The old city in Tripoli, the capital of Libya. It is considered the ancient center of the city of Tripoli, which overlooks the Mediterranean Sea. It is surrounded by a wall and contains a number of shops and cafes. The old city also contains a large number of archaeological and historical buildings, some of which date back more than 500 years. However, the largest percentage of those buildings that currently exist dates back to the period of the Ottoman and Italian occupations. In the old city there is a group of ancient buildings, including former headquarters of the consulates of countries such as Spain, France and the United States.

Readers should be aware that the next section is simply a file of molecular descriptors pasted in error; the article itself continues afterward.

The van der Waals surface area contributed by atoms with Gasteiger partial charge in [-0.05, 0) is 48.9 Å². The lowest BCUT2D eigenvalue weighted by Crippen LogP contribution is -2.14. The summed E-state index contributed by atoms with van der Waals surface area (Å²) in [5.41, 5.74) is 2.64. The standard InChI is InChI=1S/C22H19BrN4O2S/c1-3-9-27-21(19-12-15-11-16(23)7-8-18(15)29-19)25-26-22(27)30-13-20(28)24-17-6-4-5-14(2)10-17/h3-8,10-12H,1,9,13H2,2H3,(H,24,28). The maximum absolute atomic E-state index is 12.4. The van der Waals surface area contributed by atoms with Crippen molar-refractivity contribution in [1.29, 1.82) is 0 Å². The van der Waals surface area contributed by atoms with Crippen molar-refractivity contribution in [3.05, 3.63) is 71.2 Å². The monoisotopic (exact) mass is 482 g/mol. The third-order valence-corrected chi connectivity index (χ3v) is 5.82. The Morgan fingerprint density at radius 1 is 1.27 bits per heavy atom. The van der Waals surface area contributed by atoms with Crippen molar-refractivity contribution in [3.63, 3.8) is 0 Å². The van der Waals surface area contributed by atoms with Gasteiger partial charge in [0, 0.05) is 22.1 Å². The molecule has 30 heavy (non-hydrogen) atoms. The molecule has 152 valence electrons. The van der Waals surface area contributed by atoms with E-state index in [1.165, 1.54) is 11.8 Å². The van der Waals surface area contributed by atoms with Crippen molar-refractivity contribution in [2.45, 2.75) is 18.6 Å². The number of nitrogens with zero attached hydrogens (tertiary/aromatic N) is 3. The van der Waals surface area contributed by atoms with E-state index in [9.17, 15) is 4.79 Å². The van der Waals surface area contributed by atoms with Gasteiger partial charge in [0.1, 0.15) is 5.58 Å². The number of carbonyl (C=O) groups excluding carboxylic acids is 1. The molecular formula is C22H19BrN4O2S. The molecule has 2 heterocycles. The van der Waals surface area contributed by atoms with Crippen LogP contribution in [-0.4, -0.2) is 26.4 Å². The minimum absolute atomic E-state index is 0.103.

Aerial photo of Tripoli, showing the old city near the port. In 2009, the Libyan state began a program to restore and develop historical buildings in the old city. For example, the main building of the Banco de Rome in Libya, which was built in 1917, has now become a branch of the National Bank, as well as a Turkish prison building built in 1664 that later became the headquarters of the Spanish consulate to become a library for children. The old building of the Church of the Virgin Mary, which was built in 1615, has been restored, and part of it is now used as a church and another part as a gallery for displaying works of art.